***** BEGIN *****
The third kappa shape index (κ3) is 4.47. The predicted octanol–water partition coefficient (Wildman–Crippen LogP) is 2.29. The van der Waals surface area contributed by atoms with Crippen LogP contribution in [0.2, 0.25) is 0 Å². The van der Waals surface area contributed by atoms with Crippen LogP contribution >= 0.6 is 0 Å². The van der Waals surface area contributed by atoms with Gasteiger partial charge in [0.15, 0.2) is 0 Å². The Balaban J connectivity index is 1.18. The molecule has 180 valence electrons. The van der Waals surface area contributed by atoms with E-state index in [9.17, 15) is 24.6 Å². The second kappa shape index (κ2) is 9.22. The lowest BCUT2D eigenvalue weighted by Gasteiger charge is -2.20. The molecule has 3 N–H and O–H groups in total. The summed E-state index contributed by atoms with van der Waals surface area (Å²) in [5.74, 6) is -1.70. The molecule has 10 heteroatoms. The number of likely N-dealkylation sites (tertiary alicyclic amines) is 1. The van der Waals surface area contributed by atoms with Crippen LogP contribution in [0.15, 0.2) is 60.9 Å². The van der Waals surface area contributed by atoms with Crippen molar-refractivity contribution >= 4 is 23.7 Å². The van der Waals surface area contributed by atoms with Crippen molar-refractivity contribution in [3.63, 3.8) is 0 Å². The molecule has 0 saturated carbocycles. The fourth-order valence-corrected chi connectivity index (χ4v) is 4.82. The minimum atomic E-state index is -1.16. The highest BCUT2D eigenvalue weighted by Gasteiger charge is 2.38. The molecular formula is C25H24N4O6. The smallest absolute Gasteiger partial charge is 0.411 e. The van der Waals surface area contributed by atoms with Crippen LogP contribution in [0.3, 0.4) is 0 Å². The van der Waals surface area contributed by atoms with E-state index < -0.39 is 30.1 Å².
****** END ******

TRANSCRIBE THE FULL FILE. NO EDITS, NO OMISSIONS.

The third kappa shape index (κ3) is 4.47. The predicted octanol–water partition coefficient (Wildman–Crippen LogP) is 2.29. The van der Waals surface area contributed by atoms with Crippen LogP contribution in [0.2, 0.25) is 0 Å². The van der Waals surface area contributed by atoms with Crippen LogP contribution >= 0.6 is 0 Å². The van der Waals surface area contributed by atoms with Gasteiger partial charge in [0.15, 0.2) is 0 Å². The Balaban J connectivity index is 1.18. The molecule has 180 valence electrons. The van der Waals surface area contributed by atoms with E-state index in [9.17, 15) is 24.6 Å². The second kappa shape index (κ2) is 9.22. The lowest BCUT2D eigenvalue weighted by Gasteiger charge is -2.20. The molecule has 3 N–H and O–H groups in total. The summed E-state index contributed by atoms with van der Waals surface area (Å²) in [5.74, 6) is -1.70. The molecule has 10 heteroatoms. The number of likely N-dealkylation sites (tertiary alicyclic amines) is 1. The van der Waals surface area contributed by atoms with Crippen LogP contribution in [0.15, 0.2) is 60.9 Å². The van der Waals surface area contributed by atoms with Crippen molar-refractivity contribution >= 4 is 23.7 Å². The van der Waals surface area contributed by atoms with Crippen molar-refractivity contribution in [3.63, 3.8) is 0 Å². The molecule has 0 saturated carbocycles. The fourth-order valence-corrected chi connectivity index (χ4v) is 4.82. The minimum atomic E-state index is -1.16. The highest BCUT2D eigenvalue weighted by Gasteiger charge is 2.38. The molecular formula is C25H24N4O6. The smallest absolute Gasteiger partial charge is 0.411 e. The van der Waals surface area contributed by atoms with Crippen LogP contribution in [0.3, 0.4) is 0 Å². The van der Waals surface area contributed by atoms with E-state index < -0.39 is 30.1 Å².